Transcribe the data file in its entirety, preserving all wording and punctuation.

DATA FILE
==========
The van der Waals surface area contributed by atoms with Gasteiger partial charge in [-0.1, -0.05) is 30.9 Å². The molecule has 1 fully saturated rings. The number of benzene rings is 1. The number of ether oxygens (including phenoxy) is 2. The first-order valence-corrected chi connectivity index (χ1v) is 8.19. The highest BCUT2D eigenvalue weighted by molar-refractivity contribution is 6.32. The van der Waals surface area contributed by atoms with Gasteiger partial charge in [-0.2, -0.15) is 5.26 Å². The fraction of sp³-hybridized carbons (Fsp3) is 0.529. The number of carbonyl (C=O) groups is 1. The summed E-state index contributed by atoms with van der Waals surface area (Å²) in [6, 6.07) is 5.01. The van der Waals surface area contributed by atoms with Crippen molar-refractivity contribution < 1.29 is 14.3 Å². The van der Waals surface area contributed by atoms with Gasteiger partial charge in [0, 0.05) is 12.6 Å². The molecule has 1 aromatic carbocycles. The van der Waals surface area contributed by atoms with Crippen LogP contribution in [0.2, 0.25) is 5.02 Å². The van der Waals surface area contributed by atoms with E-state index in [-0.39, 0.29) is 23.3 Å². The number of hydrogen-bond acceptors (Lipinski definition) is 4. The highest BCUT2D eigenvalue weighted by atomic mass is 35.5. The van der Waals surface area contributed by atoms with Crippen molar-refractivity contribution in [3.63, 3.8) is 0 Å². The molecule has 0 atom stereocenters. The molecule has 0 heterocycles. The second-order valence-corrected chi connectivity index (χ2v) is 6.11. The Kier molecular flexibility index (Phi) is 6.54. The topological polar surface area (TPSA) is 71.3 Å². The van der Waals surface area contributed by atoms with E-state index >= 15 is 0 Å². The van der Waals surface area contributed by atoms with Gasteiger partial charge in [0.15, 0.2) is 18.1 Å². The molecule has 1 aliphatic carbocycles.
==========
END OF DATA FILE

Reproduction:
The van der Waals surface area contributed by atoms with Gasteiger partial charge in [-0.1, -0.05) is 30.9 Å². The molecule has 1 fully saturated rings. The number of benzene rings is 1. The number of ether oxygens (including phenoxy) is 2. The first-order valence-corrected chi connectivity index (χ1v) is 8.19. The highest BCUT2D eigenvalue weighted by molar-refractivity contribution is 6.32. The van der Waals surface area contributed by atoms with Gasteiger partial charge in [-0.2, -0.15) is 5.26 Å². The fraction of sp³-hybridized carbons (Fsp3) is 0.529. The number of carbonyl (C=O) groups is 1. The summed E-state index contributed by atoms with van der Waals surface area (Å²) in [6, 6.07) is 5.01. The van der Waals surface area contributed by atoms with Crippen molar-refractivity contribution < 1.29 is 14.3 Å². The van der Waals surface area contributed by atoms with Gasteiger partial charge in [0, 0.05) is 12.6 Å². The molecule has 1 aromatic carbocycles. The van der Waals surface area contributed by atoms with Crippen LogP contribution in [0.2, 0.25) is 5.02 Å². The van der Waals surface area contributed by atoms with E-state index in [-0.39, 0.29) is 23.3 Å². The number of hydrogen-bond acceptors (Lipinski definition) is 4. The highest BCUT2D eigenvalue weighted by atomic mass is 35.5. The van der Waals surface area contributed by atoms with Crippen molar-refractivity contribution in [3.63, 3.8) is 0 Å². The molecule has 0 atom stereocenters. The molecule has 0 heterocycles. The second-order valence-corrected chi connectivity index (χ2v) is 6.11. The Kier molecular flexibility index (Phi) is 6.54. The topological polar surface area (TPSA) is 71.3 Å². The van der Waals surface area contributed by atoms with E-state index >= 15 is 0 Å². The van der Waals surface area contributed by atoms with Gasteiger partial charge in [0.15, 0.2) is 18.1 Å². The molecule has 1 aliphatic carbocycles.